The joy of learning continues as I move forward with my attempt at setting up a functional Arch + i3 work environment on my laptop.
- Arch installed
- i3 installed
- i3 boots up and displays separate workspaces on each display when connected to an external monitor
- Wi-Fi working with NetworkManager
- No sound
- Ugly interface
- No backup/snapshot system installed
Alright, so what has happened since my last post? Well, despite my joy at having gotten i3 and Xorg to work correctly on my installation, I soon realized that I was not in the clear. When I went to boot up my laptop for the first time after my last post, I realized my external monitor was no longer displaying anything. In fact, it turns out the system wasn’t registering the monitor as connected at all. I spent a while trying to adjust Xorg or i3 settings, but nothing seemed to work. I also tried various video driver tweaks, which also did nothing to resolve the issue.
After a while, I discovered Arch has a wiki page for my particular laptop model. This is one reason why Open Source (and Arch Linux, in particular) are so amazing - the community support can often be fantastic. Once I found that page, I saw the notes at the bottom concerning things that don’t work or need adjustment for my model. This led me to me to discover Linux Dynamic Kernel Module Support. It turns out that the proprietary Nvidia drivers my laptop model needs are not compatible with the default Linux DKMS. I tried to work around this, but it is actually the workaround (adding nomodeset to my boot parameters) that caused my external monitor to no longer be recognized in the first place.
It turns out a user has made and maintained a version of the DKMS that works with Nvidia in the Arch User Repository. This isn’t ideal, as it adds a level of risk from both a security standpoint and also from the standpoint of system stability. Given the popularity of the package, frequency of update, and necessity on my end, however, I deemed these risks to be worth taking.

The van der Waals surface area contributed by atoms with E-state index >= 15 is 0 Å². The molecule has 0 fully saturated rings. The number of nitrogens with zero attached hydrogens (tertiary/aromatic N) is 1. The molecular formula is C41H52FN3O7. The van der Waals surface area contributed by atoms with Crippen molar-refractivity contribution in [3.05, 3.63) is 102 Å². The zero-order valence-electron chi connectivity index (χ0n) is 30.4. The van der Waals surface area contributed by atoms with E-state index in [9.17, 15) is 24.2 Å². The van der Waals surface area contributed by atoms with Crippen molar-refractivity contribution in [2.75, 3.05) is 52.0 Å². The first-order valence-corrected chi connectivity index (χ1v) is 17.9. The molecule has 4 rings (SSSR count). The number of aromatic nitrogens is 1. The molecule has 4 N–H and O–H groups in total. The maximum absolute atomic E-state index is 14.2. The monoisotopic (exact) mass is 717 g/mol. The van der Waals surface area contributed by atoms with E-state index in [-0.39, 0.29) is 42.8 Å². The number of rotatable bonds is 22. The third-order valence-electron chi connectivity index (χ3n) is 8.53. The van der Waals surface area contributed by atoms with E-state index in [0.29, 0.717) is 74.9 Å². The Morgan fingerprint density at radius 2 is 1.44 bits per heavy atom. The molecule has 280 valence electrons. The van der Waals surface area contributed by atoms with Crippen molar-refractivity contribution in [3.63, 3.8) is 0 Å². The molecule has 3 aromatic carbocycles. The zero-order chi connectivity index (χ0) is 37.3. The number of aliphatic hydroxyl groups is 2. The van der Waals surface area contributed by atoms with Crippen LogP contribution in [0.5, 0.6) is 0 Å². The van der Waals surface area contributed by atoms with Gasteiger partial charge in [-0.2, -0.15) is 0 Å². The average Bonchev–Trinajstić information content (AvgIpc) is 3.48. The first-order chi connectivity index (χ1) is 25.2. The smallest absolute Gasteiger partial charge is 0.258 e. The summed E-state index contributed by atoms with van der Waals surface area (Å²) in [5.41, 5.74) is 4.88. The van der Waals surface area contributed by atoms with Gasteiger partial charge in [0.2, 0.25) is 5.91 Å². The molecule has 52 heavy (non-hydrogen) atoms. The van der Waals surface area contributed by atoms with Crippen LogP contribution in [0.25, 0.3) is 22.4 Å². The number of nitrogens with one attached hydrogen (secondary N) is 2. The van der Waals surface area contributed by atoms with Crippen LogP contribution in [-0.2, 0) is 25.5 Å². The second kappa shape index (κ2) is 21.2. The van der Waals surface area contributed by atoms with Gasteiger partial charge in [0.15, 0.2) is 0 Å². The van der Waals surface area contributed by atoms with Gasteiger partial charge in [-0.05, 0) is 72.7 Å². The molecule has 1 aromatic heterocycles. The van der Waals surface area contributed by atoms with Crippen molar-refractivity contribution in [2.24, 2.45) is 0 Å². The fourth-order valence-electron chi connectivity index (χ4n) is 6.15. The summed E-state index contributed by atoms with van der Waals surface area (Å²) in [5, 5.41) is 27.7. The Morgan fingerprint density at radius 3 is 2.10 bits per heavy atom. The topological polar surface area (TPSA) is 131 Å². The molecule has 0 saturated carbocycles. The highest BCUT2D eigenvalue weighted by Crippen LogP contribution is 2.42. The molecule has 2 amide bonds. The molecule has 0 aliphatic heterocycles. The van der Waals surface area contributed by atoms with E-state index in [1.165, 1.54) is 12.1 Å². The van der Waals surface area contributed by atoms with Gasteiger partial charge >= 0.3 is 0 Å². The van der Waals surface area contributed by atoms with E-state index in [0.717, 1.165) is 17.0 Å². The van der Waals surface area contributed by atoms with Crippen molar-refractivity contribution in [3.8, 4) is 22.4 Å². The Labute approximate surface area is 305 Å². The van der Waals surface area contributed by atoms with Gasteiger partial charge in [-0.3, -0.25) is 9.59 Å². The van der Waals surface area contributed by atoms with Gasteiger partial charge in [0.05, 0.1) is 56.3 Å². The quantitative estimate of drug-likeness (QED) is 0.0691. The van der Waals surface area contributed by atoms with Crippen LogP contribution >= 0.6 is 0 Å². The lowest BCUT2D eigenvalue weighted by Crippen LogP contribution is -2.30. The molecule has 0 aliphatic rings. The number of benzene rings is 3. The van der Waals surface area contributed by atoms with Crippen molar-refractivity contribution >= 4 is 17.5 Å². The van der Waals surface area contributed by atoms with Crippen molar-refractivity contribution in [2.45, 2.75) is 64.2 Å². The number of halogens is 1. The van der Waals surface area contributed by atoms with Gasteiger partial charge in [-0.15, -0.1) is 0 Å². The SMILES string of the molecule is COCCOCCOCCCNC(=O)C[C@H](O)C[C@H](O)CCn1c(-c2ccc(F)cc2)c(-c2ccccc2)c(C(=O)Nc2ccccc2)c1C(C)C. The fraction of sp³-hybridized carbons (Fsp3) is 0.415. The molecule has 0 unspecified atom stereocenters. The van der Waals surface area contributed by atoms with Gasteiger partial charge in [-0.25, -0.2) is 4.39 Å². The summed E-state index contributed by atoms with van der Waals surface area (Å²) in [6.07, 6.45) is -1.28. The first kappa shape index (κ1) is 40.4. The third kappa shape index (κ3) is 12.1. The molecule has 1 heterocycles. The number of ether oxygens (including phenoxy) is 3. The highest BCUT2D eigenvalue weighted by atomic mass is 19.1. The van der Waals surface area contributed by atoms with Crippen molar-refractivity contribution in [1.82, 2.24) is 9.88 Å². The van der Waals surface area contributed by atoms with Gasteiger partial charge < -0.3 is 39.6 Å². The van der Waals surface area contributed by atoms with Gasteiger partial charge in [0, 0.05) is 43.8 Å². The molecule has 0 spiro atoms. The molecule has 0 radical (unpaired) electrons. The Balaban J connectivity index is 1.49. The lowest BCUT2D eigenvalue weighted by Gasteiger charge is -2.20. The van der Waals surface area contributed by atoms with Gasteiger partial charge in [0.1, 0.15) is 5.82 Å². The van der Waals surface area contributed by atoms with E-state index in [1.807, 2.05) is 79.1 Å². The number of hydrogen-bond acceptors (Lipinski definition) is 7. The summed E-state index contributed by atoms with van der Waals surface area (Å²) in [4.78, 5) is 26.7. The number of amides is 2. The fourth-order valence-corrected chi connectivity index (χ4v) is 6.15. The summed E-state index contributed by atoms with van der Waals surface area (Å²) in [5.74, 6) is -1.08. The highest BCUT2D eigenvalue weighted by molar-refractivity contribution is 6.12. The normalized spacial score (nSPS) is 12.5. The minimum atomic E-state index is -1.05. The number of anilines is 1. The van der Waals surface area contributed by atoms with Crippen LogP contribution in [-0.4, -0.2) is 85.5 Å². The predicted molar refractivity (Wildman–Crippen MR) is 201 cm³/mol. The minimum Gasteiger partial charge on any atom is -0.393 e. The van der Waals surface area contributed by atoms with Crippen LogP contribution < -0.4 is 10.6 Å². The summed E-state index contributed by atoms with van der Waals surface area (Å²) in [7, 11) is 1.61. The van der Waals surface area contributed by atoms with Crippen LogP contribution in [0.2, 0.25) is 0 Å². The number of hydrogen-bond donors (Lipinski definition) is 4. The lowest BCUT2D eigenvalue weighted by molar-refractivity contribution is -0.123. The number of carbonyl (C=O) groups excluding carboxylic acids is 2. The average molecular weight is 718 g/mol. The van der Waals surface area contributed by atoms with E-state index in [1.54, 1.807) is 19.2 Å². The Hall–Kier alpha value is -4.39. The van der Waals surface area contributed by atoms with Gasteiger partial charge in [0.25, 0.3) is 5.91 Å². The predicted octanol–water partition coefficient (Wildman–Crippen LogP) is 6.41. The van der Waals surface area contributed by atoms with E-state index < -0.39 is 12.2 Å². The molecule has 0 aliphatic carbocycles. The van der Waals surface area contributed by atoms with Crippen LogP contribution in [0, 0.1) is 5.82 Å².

After installing the
nvidia-dkms package from the AUR, my external monitor started working again! Unfortunately, this was not the end of my monitor troubles. While the monitor was being detected and was displaying output, it was always an exact mirror of my laptop primary display. This is not the intended behavior per the i3 documentation, so I realized something was wrong. The solution to this problem required an increase to my knowledge of xrandr.
While I did not discover the root cause of my problem with the mirrored displays, I did find an acceptable solution. The xrandr utility is packaged with Xorg to help identify and configure displays. It turns out executing a particular
xrandr command would set the output of my external monitor to my desired configuration. This command was simply
xrandr --output eDP1
--auto --left-of VGA1, where
eDP1 is my laptop primary display and
VGA1 is my external monitor. In order for this setting to work with i3, however, I needed to add the command as an executable statement in my
~/.i3/config file. The syntax for this was simply
exec --no-startup-id xrandr
--output eDP1 --auto --left-of VGA1. Once I did this, my external display now displayed output independently from my laptop primary display and defaulted to a separate workspace, as expected!
Despite hearing so many terrible things about setting up Wi-Fi on Linux and, despite having a wireless adaptor known to have conflicts with Linux, I actually had a fairly easy time getting my Wi-Fi to work. I simply needed to identify the correct driver & firmware I needed to install (as the adapter was not working correctly out of the box), install that from the AUR, and then install and start NetworkManager and the NetworkManager Applet. The only remaining step was to add the applet to my i3 config file as an executable command. I also needed to install the Gnome Keychain in order to authenticate with my wireless network. After doing this, the NetworkManager starts correctly when I load i3 and automatically connects to my network. Easy!
The last thing I did was add startx to my
~/.bash_profile so that i3 starts up as soon as I log in.
So, I think I’m getting there! This has definitely been extremely rewarding, and I think the toughest parts of my installation are probably behind me. I still need to address the “known problems” from above, but I’m hoping those will be relatively painless. After that, I’m free to play around with customizing my UI and workspace!